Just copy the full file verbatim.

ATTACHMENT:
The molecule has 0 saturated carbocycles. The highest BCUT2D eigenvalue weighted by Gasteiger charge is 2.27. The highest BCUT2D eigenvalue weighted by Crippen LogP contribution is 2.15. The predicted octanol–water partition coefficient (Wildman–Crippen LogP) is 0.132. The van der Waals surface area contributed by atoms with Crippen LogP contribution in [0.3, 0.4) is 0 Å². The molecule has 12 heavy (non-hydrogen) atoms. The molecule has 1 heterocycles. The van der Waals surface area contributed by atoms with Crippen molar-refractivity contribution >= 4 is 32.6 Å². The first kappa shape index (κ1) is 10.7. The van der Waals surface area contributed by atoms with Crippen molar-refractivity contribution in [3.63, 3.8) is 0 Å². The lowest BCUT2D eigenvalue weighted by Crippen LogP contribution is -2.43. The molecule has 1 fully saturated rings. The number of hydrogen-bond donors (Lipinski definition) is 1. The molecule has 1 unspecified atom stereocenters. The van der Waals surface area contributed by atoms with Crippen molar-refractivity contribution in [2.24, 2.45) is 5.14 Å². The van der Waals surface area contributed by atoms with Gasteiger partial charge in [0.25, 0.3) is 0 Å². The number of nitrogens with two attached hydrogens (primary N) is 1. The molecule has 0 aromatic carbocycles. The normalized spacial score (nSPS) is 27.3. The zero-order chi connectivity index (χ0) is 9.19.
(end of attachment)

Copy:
The molecule has 0 saturated carbocycles. The highest BCUT2D eigenvalue weighted by Gasteiger charge is 2.27. The highest BCUT2D eigenvalue weighted by Crippen LogP contribution is 2.15. The predicted octanol–water partition coefficient (Wildman–Crippen LogP) is 0.132. The van der Waals surface area contributed by atoms with Crippen LogP contribution in [0.3, 0.4) is 0 Å². The molecule has 12 heavy (non-hydrogen) atoms. The molecule has 1 heterocycles. The van der Waals surface area contributed by atoms with Crippen molar-refractivity contribution >= 4 is 32.6 Å². The first kappa shape index (κ1) is 10.7. The van der Waals surface area contributed by atoms with Crippen molar-refractivity contribution in [3.63, 3.8) is 0 Å². The lowest BCUT2D eigenvalue weighted by Crippen LogP contribution is -2.43. The molecule has 1 fully saturated rings. The number of hydrogen-bond donors (Lipinski definition) is 1. The molecule has 1 unspecified atom stereocenters. The van der Waals surface area contributed by atoms with Crippen molar-refractivity contribution in [2.24, 2.45) is 5.14 Å². The van der Waals surface area contributed by atoms with Gasteiger partial charge in [0.25, 0.3) is 0 Å². The number of nitrogens with two attached hydrogens (primary N) is 1. The molecule has 0 aromatic carbocycles. The normalized spacial score (nSPS) is 27.3. The zero-order chi connectivity index (χ0) is 9.19.